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Six Topics, Twelve Quotes

Allow me to demonstrate with twelve quotes, two quotes for each of six topics of general interest, why I think this educational theory has promise. I often paraphrase the quotes and add some commentary. My demonstration takes about ten minutes, not counting interjections and devil’s advocacy—which, I hasten to add, are more than welcome.

Starting with the topic of happiness the first quote is from Charles Kingsley, a Victorian who died in 1875. It begins:

“We act as though comfort and luxury were the chief requirements of life. . .”

Comfort and luxury is a rather short list, so I’m going to substitute youth, beauty and pleasure, money, power and fame. Pleasure would cover comfort and money would cover luxury. So now we have:

“We act as though youth, beauty and pleasure, money, power and fame were the chief requirements of life when all that we need to make us really happy is something to be enthusiastic about.”

The companion quote comes from English writer A. C. Benson and I think he drives the point home with this remark:

“I have known some quite good people who were unhappy, but never an interested person who was unhappy.”


The next topic is beauty and pleasure. I’m going to choose pleasure because pleasure, unlike beauty, is readily available. The first quote runs:

“Those who are now pursuing pleasure are not only running away from boredom, but are acutely suffering from it.”

That’s G. K. Chesterton’s summary of a essay he liked by Aldous Huxley. The companion quote contains the all-important precept:

“Instant gratification is bad psychology. Pleasure must be earned because part of its very intensity comes from resistance or self-control. To gratify every impulse immediately destroys this intensity, as the breaking of a dam reduces all water to the same level.”

Everyone ignores that precept to a greater or lesser degree. Whenever you eat out of boredom or look into the fridge to see if there’s anything interesting in there and there isn’t, you’ve broken that precept.


On to emotions and feelings. The first quote is from Don Herold, an American humourist who died in 1966, though there’s no humour in this quote:

“This is the greatest paradox: the emotions cannot be trusted, yet it is they that tell us the most important truths.”

Like the words “love,” “logic,” and “religion,” the words “emotion” and “emotional” are tricky because they get used in all sorts of situations where there is no specific word for the thing which they’re meant to represent. The companion quote may make this clearer. It’s from Chesterton again and the opening phrase may need a bit of explanation. It runs:

“All the settlement and sane government of life. . .”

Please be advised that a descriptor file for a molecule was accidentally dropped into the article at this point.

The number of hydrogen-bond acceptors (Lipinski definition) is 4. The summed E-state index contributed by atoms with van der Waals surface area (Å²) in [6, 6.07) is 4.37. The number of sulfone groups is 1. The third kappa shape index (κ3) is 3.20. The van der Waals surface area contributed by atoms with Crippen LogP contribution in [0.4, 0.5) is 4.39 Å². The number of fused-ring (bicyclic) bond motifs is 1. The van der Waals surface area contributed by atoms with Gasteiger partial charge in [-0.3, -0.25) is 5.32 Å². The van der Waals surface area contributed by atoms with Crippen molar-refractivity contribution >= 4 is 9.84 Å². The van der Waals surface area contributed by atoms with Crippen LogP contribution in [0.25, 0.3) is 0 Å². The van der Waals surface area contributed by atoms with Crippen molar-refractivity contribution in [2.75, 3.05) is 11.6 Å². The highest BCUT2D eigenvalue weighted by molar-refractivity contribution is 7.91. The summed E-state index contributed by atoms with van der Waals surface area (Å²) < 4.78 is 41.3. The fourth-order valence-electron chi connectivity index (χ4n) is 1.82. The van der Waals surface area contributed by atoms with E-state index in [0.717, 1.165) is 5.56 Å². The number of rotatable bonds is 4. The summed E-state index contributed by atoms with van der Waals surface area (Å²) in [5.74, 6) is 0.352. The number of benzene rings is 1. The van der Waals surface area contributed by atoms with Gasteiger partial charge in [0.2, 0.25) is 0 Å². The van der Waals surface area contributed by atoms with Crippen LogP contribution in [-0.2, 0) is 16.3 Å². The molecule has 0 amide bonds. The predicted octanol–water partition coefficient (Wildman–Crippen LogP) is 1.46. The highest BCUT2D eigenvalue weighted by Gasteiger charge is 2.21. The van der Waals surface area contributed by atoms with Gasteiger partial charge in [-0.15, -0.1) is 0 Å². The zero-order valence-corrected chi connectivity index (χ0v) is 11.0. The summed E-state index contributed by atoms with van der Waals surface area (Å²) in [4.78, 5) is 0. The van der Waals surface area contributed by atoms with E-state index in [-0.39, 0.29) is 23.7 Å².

As a rule, we’re more likely to succeed if we govern our life by consistent principles, hopefully something more inspiring than trying to accumulate as much property as possible. But first we have to settle what those principles are. I think you’ll find that those principles often have their source in instincts or impulses or inspirations, things you wouldn’t necessarily call emotional, although they typically have an emotional component. Keeping this in mind here’s the full quote:

“All the settlement and sane government of life consists in coming to the conclusion that some instincts or impulses or inspirations have authority, and others do not.”

One of the best test cases that I can think of is that of sexual fidelity versus open marriage. You may have an impulse to commit adultery, but you may also have an instinct to remain faithful. Which one has authority? You may say it all depends on your philosophy of marriage. Bertrand Russell and his second wife Dora Black believed in open marriage, and she put her beliefs into practice by having another man’s child. The marriage didn’t survive. Russell wrote in his autobiography:

“In my second marriage I tried to preserve the respect for my wife’s liberty—[by which he meant her sexual liberty]—which I thought my creed demanded. I found however that my capacity for forgiveness and what may be called Christian love was not equal to the demands I was making on it. Anyone else could have told me this in advance, but I was blinded by theory.”

The theory, of course, proceeded from the intellect and not from the emotions.

Allow me a second example. My online source claims that the source’s uncle won a “quote of the week contest” for some newsletter with this:

“Love is what we call the situation which occurs when two people who are sexually compatible discover that they can also tolerate one another in various other circumstances.”